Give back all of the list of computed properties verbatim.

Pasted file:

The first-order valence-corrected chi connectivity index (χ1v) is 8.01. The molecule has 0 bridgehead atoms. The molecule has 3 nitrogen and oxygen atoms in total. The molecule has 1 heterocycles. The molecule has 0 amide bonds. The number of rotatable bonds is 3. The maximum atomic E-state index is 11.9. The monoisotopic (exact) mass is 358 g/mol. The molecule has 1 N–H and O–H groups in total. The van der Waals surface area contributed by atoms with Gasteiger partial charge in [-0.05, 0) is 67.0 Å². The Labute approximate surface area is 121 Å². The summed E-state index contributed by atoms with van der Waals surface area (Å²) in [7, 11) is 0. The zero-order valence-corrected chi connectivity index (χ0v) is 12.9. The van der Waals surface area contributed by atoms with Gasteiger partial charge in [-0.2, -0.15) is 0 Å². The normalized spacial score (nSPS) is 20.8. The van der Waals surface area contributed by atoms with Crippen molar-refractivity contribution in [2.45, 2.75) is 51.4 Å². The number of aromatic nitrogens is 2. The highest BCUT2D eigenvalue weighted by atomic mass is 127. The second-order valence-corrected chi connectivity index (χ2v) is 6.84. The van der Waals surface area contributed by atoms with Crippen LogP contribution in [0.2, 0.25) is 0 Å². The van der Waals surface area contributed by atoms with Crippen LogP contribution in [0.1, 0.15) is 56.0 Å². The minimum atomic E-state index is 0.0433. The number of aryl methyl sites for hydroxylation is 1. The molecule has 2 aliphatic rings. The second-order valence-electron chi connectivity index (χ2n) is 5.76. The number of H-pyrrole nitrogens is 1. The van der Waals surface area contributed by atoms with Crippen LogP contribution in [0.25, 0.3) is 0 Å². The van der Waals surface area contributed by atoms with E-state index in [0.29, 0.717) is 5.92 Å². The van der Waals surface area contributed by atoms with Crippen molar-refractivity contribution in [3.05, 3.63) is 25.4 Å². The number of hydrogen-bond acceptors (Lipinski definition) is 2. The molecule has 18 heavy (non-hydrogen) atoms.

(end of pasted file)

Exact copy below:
The first-order valence-corrected chi connectivity index (χ1v) is 8.01. The molecule has 0 bridgehead atoms. The molecule has 3 nitrogen and oxygen atoms in total. The molecule has 1 heterocycles. The molecule has 0 amide bonds. The number of rotatable bonds is 3. The maximum atomic E-state index is 11.9. The monoisotopic (exact) mass is 358 g/mol. The molecule has 1 N–H and O–H groups in total. The van der Waals surface area contributed by atoms with Gasteiger partial charge in [-0.05, 0) is 67.0 Å². The Labute approximate surface area is 121 Å². The summed E-state index contributed by atoms with van der Waals surface area (Å²) in [7, 11) is 0. The zero-order valence-corrected chi connectivity index (χ0v) is 12.9. The van der Waals surface area contributed by atoms with Gasteiger partial charge in [-0.2, -0.15) is 0 Å². The normalized spacial score (nSPS) is 20.8. The van der Waals surface area contributed by atoms with Crippen molar-refractivity contribution in [2.45, 2.75) is 51.4 Å². The number of aromatic nitrogens is 2. The highest BCUT2D eigenvalue weighted by atomic mass is 127. The second-order valence-corrected chi connectivity index (χ2v) is 6.84. The van der Waals surface area contributed by atoms with Crippen LogP contribution in [0.2, 0.25) is 0 Å². The van der Waals surface area contributed by atoms with Crippen LogP contribution in [0.1, 0.15) is 56.0 Å². The minimum atomic E-state index is 0.0433. The number of aryl methyl sites for hydroxylation is 1. The molecule has 2 aliphatic rings. The second-order valence-electron chi connectivity index (χ2n) is 5.76. The number of H-pyrrole nitrogens is 1. The van der Waals surface area contributed by atoms with Crippen LogP contribution in [0.25, 0.3) is 0 Å². The van der Waals surface area contributed by atoms with E-state index in [0.29, 0.717) is 5.92 Å². The van der Waals surface area contributed by atoms with Crippen molar-refractivity contribution in [3.05, 3.63) is 25.4 Å². The number of hydrogen-bond acceptors (Lipinski definition) is 2. The molecule has 18 heavy (non-hydrogen) atoms.